12. 2 College Street
H. E. Bates
Higham Ferrers, frequently the setting for H. E. Bates stories
H.E. Bates was a prolific author. His best-known works are probably Love for Lydia, The Darling Buds of May, Fair Stood the Wind for France, and My Uncle Silas, as they became successful films or TV series. He also wrote for the RAF under the name of Flying Officer X. He wrote extensively about the Nene Valley in Northamptonshire, an area he knew well from his childhood. After his marriage in 1931 he moved to Kent, where he lived for the rest of his life. His writings reflect his love and knowledge of the countryside and gardening as well as storytelling.
In the Foreword to the Rotary Club’s “Pictorial History of Higham Ferrers” published in 1984, the text recalls that H.E. Bates had written that ‘Higham Ferrers was a fine little town’ and he remembered spending the ‘golden’ years of his childhood rolling down the ‘slopes of the old castle mound’, ‘picking pears’, ‘changing my football boots in the Bede House’, and nostalgically recollects that this ‘was the same countryside that Henry Fifth’s great archbishop, Chichele, knew centuries ago’.
H. E. Bates is the boy in the white shirt standing on top of the hay. To his left is his grandfather leaning on a pole.
Rushden born; Higham raised
Born in neighbouring Rushden in 1905, H.E. Bates lived at the time when Rushden was a thriving boot and shoe town, but in his childhood spent a great deal of time in Higham Ferrers, ‘living in my grandfather’s pocket’. His grandfather Lucas, a shoemaker of some repute, who could create a shoe from the sole upward.
With the decline of the shoe industry, his grandfather became a small holder and he notes; [Every summer] It was my grandfather’s practice to buy up a small orchard or two and occasionally even a solitary tree.’ The tree H.E. remembered most fondly was the pear tree, 'which grew in an old stone-walled garden side by side with Chichele’s charming small grammar school'. The school now belongs to the Church and is known as The Chantry Chapel, and the garden belongs to Church House.
In his first autobiography, The Vanished World1, he writes of the solitary tree;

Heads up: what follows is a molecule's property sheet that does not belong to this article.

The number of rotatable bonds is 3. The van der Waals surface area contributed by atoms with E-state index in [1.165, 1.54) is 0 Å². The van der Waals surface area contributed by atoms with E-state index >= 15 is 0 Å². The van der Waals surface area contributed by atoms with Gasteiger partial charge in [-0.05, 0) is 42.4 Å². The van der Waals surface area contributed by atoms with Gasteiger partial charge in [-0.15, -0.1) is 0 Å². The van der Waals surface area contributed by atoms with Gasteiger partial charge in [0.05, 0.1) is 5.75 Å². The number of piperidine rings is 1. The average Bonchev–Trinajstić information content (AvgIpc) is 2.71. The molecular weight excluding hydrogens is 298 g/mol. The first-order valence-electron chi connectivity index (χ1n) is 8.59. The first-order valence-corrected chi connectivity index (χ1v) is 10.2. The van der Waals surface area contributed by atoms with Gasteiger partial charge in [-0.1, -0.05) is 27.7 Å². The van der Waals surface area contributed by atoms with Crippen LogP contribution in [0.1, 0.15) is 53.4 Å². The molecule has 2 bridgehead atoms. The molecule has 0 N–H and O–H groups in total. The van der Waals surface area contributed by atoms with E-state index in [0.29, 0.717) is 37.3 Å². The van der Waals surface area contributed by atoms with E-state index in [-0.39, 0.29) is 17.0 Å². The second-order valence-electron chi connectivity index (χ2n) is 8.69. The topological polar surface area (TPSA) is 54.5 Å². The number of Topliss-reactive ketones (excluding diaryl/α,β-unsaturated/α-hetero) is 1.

‘The tree not only appears to me very tall and the pears of a singular juicy sweetness, but the whole garden must have made on my mind an impression at once permanent and endearing, for it is from this garden and its adjoining stone house that the tragic heroine of The Sleepless Moon2, a novel of mine written more than forty years later, walks to her wedding in the neighbouring church and subsequently to a marriage unconsummated’.
The novel traces the disastrous marriage between Constance and Melford Turner, owner of the fictional grocer shop premises and house, ’standing on the corner of the square by the gates of the church’. Constance feels that, ‘The old grey walls were pleasing to her with their sharp masoned stone. The long upper windows were painted white, with black sills’ …
In the novel, Constance, on her way to her wedding sees much the same picture absorbed by Bates as a child and young man, ‘there was only a single moment she could look at the square. The picture flashed past her like something she had seen for the first time and was to lose forever; the stone quadrangle of houses, the market cross in the centre, the little stone town hall that was also the council chamber and lock up jail, the four shops, the line of chestnut trees, the bank that opened from noon to 2.45 on Wednesday and Friday afternoons’.
The description of the shop and the town square leaves little doubt that Bates used the familiar haunts of his childhood to evoke a sense of place for his story. The shop he knew, owned by grocer George Battersby in the 1920’s, when the novel is set, is now a coffee house but still recognisable; the cross, the town hall and two of the houses now boast their own blue plaque, but there is no longer a bank and no-one gets locked up in the town hall.
The garden where he gathered pears, hidden behind stone walls beyond the coffee shop stable yard, which he remembered from so long ago, is now in separate private ownership.
The church itself has a significant symbolic presence, unrecognised by Constance. Shortly after her marriage she appreciates the house and sees, ‘Above it like a great stone pencil that threw a shadow on the orchard, rose the spire of the church ... it was impossible to separate the spire and the clock and the shadow together with the sound of the bells, from the existence of the house and shop on the corner of the square. All that too was wonderfully pleasant’.
There are several factual references to the church in the novel including the height of the spire, which Melford tells Constance is 170ft. Descriptions of the interior also bear close resemblance to the beautiful building as it stands today.
1 H.E.Bates: The Vanished World 1969
2 H.E. Bates:The Sleepless Moon 1956